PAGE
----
This mechanism can be proved further by a significant negative correlation between dopamine levels and 8-oxo-dG levels in the caudate of AD patients (Figure 2). Combined with a significant negative correlation between 8-oxo-dG levels and VMAT2 density in the same brain area from AD cases (Figure 3), these results are most likely owning to Fenton oxidation reactions taking place in the caudate from AD brains, which was believed to be a response to dopamine concentration and dopamine compartmentalization by VMAT2. As shown in Figure 2, dopamine concentrations in the caudate and putamen of disease patients and controls did not significantly differ. However, there were trends of decreasing and increasing dopamine levels in the LBD and AD patients, especially for the female cohorts.

Figure 2.

Concentration of dopamine in the caudate and putamen from patients with diseases (PD: n = 10, PDD: n = 7, DLB: n = 10, and AD: n = 26) and age-matched controls (n = 10). (A) Female and (B) male. The values shown are means ± SEM. (C) Concentration of dopamine versus level of 8-oxo-dG in the caudate from diseases brains, significant association was observed only in the AD group (p = 0.026); concentration of dopamine versus VMAT2 expression in the putamen from diseases brains, significant association was observed only in DLB group (p = 0.050). rs, the Spearman’s rank correlation coefficient.

Figure 3.

Quantitative autoradiographic analysis of VMAT2 density (fmol/mg) in the caudate and putamen from patients with diseases (PD: n = 10, PDD: n = 7, DLB: n = 10, and AD: n = 26) and age-matched controls (n = 10). (A) Female and (B) male. The values shown are means ± SEM. Statistical significance between two disease groups are indicated with brackets and corresponding p-values. A p value of <0.05 was considered significant: * indicates p < 0.05 versus the controls. (C) Density of VMAT2 as concentration of 8-oxo-dG in the caudate and putamen from AD brains (p = 0.027 and p = 0.024, respectively) as well as that in the caudate from PD brains (p = 0.042). Rs, the Spearman’s rank correlation coefficient.

PD has been described to be associated with both increased levels of nigral iron—a catalytic agent for yielding •OH—and enhanced Mn superoxide dismutase activity. As the midbrain levels of reduced glutathione were diminished, there was evidence of increased oxidative damage in the midbrain of PD patients, including not only lipid peroxidation, protein oxidation, oxidation of DNA, but also catechol oxidation in the same brain area of PD cases [11].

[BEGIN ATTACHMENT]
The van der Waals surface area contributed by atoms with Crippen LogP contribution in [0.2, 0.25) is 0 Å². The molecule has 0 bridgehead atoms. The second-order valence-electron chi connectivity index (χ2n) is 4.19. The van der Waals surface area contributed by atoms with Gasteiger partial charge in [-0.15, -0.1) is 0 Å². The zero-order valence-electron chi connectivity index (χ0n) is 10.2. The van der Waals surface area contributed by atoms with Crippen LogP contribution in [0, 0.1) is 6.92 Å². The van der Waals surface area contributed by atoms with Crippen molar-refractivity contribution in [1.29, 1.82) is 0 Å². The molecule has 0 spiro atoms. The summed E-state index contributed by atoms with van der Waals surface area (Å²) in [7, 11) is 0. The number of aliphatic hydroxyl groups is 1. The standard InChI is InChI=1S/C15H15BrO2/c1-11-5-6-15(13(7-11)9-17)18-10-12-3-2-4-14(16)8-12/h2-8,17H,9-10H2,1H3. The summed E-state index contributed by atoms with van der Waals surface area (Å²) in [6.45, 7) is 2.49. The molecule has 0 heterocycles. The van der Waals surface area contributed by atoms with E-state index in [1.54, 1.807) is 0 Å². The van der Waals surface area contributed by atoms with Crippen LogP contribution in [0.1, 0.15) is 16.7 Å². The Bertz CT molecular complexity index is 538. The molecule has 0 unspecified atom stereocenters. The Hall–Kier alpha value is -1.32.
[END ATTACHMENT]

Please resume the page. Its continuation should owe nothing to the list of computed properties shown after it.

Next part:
As shown in Figure 3, similar changes in VMAT2 density in the caudate and putamen are in line with the 8-oxo-dG and dopamine levels of the same cohorts. Compared to the controls, lower VMAT2 binding levels were found in the caudate from both female and male LBD cases. Diversely, a significant increase in VMAT2 density in female and male AD patients was observed. We can see significant negative correlations between 8-oxo-dG levels and VMAT2 density in the caudate (r s = −0.451, p = 0.027) and putamen (r s = −0.516, p = 0.024) of AD patients, as well as in the caudate (r s = −0.683, p = 0.042) of PD patients. It might give evidence that the reduction of vesicular storage increased dopamine release and then was conductive to produce hydrogen peroxide from MAO-catalyzed dopamine metabolism [32].

To better understand the correlations between oxidative damage and dopamine storage abilities, the spatial control of dopamine by VMAT2 and the antioxidation role of VMAT2 should be further elucidated. Bearing in mind the portrayal of oxidative lesions in the pathogenesis of PD, packing of cytosolic dopamine into synaptic vesicles by VMAT2 inhibits its autoxidation and the subsequent degeneration of dopaminergic neurons [33]. This theory conforms to the negative correlations observed between oxidative damage and VMAT2 density in striatum of both AD and PD patients. Reduced dopamine levels attenuated its uptake and transport functions by changing dopamine turnover. Thus, VMAT2 expression correlates with the severity of Parkinsonism and cognitive impairment in DLB [18, 34]. The inhibition of dopamine metabolism by MAO-B attenuates hydrogen peroxide production, as a two-edged sword, it also increases the risk of dopamine autoxidation and subsequent augmentation of the cytosolic dopamine pool [32].

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4. The interactions between oxidative damage in the striatum, sex, life span, and the age of onset of diseases in neurodegenerative patients